APPLIES TO ACADEMIC YEAR 2015/2016
GRA 2204 Judgment and Decision Making in Organizations
Responsible for the course
Department of Leadership and Organizational Behaviour
According to study plan
Language of instruction
Despite the fact that decision-making is an integrative part of most managers’ professional lives, most managers have never had any systematic training in how to make decisions. Judgment and decision making research shows that decision makers repeatedly make the same types of mistakes and errors when making decisions. By focusing on decision making failures and how decisions are actually made by individuals, groups and organizations, the objective of this course is to improve participants’ ability to make decision, as well as their capacity to observe and learn from decision-making processes.
Understand the concept of decision making
Know about the cognitive foundations for decision making
Know fundamental flaws in assumptions of rational decision making models
Understand the relevance and scope of behavioral decision making at different levels of aggregation, for micro to macro
Know about important heuristics and decision making techniques
Know about individual differences and implications for decision making
Understand implications for organizing for decision making in organizations
Be able to identify decision traps
Reflect upon the decision making process on the fly
Know techniques to avoid the most important decision traps
Know how to use appropriate measures mitigating against conditions that may trigger flawed decision making processes
Being aware of the shifting of “cognitive gears” in decision making processes
Being able to diagnose threats to faulty decision making processes in groups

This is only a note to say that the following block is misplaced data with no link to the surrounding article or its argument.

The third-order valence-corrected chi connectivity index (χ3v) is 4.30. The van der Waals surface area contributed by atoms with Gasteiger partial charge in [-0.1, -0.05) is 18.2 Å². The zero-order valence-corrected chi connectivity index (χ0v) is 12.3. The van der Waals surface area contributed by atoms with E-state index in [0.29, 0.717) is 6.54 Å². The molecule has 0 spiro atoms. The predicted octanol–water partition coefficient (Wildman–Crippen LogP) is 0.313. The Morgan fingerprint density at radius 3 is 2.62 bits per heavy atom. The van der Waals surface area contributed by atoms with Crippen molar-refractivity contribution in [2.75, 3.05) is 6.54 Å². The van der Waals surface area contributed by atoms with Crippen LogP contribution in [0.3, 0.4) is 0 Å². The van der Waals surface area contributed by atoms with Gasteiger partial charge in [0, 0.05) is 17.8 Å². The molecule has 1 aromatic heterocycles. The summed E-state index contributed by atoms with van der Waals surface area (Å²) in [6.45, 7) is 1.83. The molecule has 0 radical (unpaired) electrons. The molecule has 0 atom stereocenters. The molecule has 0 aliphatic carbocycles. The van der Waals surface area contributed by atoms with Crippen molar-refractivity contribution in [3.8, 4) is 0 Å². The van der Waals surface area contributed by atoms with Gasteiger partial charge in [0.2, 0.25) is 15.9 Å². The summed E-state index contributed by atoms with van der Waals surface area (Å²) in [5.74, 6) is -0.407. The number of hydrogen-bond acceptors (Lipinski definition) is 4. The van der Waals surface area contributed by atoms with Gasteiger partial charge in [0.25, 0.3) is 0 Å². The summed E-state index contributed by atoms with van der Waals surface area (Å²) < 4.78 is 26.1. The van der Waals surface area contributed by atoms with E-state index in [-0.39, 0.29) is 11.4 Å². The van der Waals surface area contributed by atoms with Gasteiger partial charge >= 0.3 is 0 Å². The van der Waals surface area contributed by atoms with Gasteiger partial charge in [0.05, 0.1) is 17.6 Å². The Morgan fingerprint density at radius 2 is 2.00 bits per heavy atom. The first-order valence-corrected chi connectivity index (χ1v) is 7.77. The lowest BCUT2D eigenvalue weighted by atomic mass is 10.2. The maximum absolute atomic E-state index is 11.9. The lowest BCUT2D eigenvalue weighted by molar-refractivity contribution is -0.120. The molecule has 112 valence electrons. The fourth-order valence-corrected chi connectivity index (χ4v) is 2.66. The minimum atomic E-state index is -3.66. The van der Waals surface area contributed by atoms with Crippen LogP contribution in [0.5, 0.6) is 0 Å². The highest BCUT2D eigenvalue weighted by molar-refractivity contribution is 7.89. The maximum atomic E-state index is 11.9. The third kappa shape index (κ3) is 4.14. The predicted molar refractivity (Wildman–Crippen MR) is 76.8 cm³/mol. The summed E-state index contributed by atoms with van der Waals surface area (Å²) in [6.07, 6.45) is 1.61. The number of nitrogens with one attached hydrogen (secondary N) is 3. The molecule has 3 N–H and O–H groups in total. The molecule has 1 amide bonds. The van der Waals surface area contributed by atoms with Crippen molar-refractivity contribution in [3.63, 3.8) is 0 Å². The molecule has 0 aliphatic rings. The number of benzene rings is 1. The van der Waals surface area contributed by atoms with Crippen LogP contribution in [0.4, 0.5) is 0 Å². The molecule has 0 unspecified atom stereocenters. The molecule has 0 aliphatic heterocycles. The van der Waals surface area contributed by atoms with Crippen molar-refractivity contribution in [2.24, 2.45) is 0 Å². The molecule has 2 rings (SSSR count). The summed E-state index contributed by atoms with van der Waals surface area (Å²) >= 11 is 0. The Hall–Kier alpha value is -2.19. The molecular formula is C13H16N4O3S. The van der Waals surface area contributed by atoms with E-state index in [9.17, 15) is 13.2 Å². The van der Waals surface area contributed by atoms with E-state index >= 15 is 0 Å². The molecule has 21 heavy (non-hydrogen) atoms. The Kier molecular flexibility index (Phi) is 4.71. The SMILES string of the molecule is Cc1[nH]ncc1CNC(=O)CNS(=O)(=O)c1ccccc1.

Developed a measured understanding about the relevance and scope of decision making in business
Be able to understand how decision making processes can be demystified
Have a realistic and empirically based attitude to the strengths and limits of human information processing in decision making processes
Developed a measured and empirically based understanding of how micro and macro conditions may interact to facilitate and inhibit effective decision making processes in a business context
Be able to identify the differences in decision process and decision outcome and reflect on the implications for management
All courses in the Masters programme will assume that students have fulfilled the admission requirements for the programme. In addition, courses in second, third and/or fourth semester can have spesific prerequisites and will assume that students have followed normal study progression. For double degree and exchange students, please note that equivalent courses are accepted.
Plous, Scott. 1993. The psychology of judgment and decision making. McGraw-Hill
Collection of articles:
A collection of research articles will be made available before the course starts
During the course there may be hand-outs and other material on additional topics relevant for the course and the examination.
Bazerman, Max H., Don A. Moore. 2013. Judgment in managerial decision making. 8th ed. Wiley
Kahneman, Daniel. 2011. Thinking, fast and slow. Farrar, Straus and Giroux. 499
Mitroff, Ian I. 1998. Smart thinking for crazy times : the art of solving the right problems. Berrett-Koehler Publishers. Utsolgt fra forlaget
- The psychological foundations of judgment and decision-making